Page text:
Where: Manchester, UK
Another entry in the long line of British youngsters who have been producing since their teenage years, Sam Schorb's experiments with songwriting actually started on piano and guitar. But the 21-year-old beatsmith eventually made the switch to his laptop, where he first started banging out breakcore and hip-hop tunes before finding his groove in the world of house. Read more »
Just last week, San Francisco house and disco party-cum-label Honey Soundsystem released a 7" single for Oakland-based singer Alexis Penney's "Lonely Sea", a song produced by Nick Weiss, one half of Oberlin's hotly tipped Teengirl Fantasy outfit. For this remix, Portland house revivalists The Miracles Club teamed up with another member of its Ecstasy crew, Avalon K of Finesse, to refit the classically inspired tune with its own take on sprawling, vintage house. The collected producers inject a somber and deep mood underneath Penney's plaintive vocal melodies with warm synth pads, bulbous basslines, sparkling arpeggiations, and a bare-bones 909 rhythm. It's not a massive change from the original song, but hearing The Miracles Club's tasteful analog touch certainly adds a distinct element. Hear more of that sound when the PDX house combo hits San Francisco this Saturday, April 16 alongside Legowelt at Public Works. You can check out more info on that shindig here, and the new video for the original version of "Lonely Sea" after the jump. Read more »
Fresh from Wolf + Lamb and Soul Clap's recently released collaborative contribution to the renowned DJ Kicks series (artwork above), we have this track from Boston supergroup SECT, a collaboration between Soul Clap, Sergio Santos, and Tanner Ross. As it happens, the tune also features the vocals of burgeoning UK producer/vocalist (and recent XLR8R podcast contributor) Ben Westbeech. Mechanical percussion scrapes and rattles amongst a giant, sparse bassline and gorgeous pads as Westbeech provides a self-harmonizing chorus of voices which poetically describe an evening in the park. As the song progresses, it gently glides forward, sprinkled with moments taken by a lonesome woodwind, flowing gracefully around the track's machine-made elements before returning to SECT's vast production. "In the Park" is definitely not a burner, and it's better for it, as the song proves to be a powerful example of the moving possibilities that lie in subtle, intricately made house music.
Considering the giant footprint that Hessle Audio has left on the future-music world since its inception, it can be somewhat surprising that the imprint has existed for just over three years now. And with a roster of releases that reads like a who's-who of the post-dubstep elite, it's only right that the UK-based label has a comprehensive compilation in the works. Read more »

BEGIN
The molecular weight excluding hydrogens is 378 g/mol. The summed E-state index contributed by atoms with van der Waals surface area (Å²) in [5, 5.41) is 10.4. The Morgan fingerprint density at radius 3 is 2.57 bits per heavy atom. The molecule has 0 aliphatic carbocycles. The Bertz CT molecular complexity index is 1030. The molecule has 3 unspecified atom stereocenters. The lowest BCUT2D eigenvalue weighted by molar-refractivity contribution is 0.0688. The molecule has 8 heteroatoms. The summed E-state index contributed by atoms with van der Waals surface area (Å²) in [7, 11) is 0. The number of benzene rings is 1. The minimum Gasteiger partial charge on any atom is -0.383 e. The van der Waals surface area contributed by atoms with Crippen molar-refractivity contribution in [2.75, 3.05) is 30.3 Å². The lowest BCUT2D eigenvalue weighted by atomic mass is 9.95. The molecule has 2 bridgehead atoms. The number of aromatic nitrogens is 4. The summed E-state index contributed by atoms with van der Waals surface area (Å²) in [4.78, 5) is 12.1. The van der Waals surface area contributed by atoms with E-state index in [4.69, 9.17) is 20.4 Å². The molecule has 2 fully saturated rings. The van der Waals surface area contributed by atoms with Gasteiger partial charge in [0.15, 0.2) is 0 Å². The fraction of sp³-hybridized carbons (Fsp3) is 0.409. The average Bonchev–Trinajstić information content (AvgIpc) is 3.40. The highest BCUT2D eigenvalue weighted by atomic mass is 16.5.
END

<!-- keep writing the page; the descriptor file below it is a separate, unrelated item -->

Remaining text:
The good people at Red Bull have teamed up with German audio software developers Stereomusik Systems to create an incredibly in-depth app for DJing with an iPhone, iPad, or iPod touch. The Red Bull BPM app comes in a variety of forms depending on one's device and desired use, whether you're an amateur who simply wants to be prepared to throw down hot fire straight from your iPhone at a moment's notice or the more professional DJ who needs a larger surface and instant access to a host of DJ tools. Read more »
In the middle of last month, relatively prolific UK bass producer Toby Ridler (a.k.a. Becoming Real, pictured above) dropped his fifth release in under a year, the three-track "Closer" b/w "Antarctic City" 12", on the brand-new Cold World Industries imprint. Along with Ridler's original tunes came a remix of "Closer" by Night Slugs acolyte Jam City, and here we have Pictureplane's own take on the production, which is equally enticing despite the fact that it doesn't appear on the official release. What's really interesting here is that the Denver-based artist doesn't quite sound like the gothy, trance- and rave-obsessed producer we've come to know and love; this remix sounds more like the kind of angular, leftfield 2-step made by Zomby, Untold, and the like. Maybe Pictureplane decided to just go with the original vibe of Becoming Real's skittering bass tune as a one-off experiment, or maybe he's turning a new leaf—either way, we're happy with what's he done here. If you're fiending for a bit of old-school Pictureplane, make sure to check out these mixes that he just dropped for DIS Magazine. The post features a sort of retrospective of his work—including rare and unreleased gems like the April Fools' Day track he did for us—and a live recording, and apparently precedes the release of a new LP coming soon. (via Pitchfork)
Though UK producer Mark E has been hard at work crafting and releasing an array of minimally minded techno/house singles since 2005, he won't have a proper full-length under his belt until Ghostly sister label Spectral drops it on May 17 (read more about the album here). Stone Breaker is a nine-track behemoth of a debut LP, and this extended version of "Deny This" is just a taste of what those lengthy dancefloor burners have to offer. While the kick drum's incessant pulse carries Mark E's composition across its nine-plus-minute runtime, clattering percussive sounds, bouyant basslines, simple synth melodies, and ominous vocal samples come and go seemingly at random. Things rarely pick up in intensity on "Deny This (Extended Version)," and even when they do, the sonic shift is subtle and short lived. We look forward to hearing what other aural nuances are in store when Stone Breaker is released next month.
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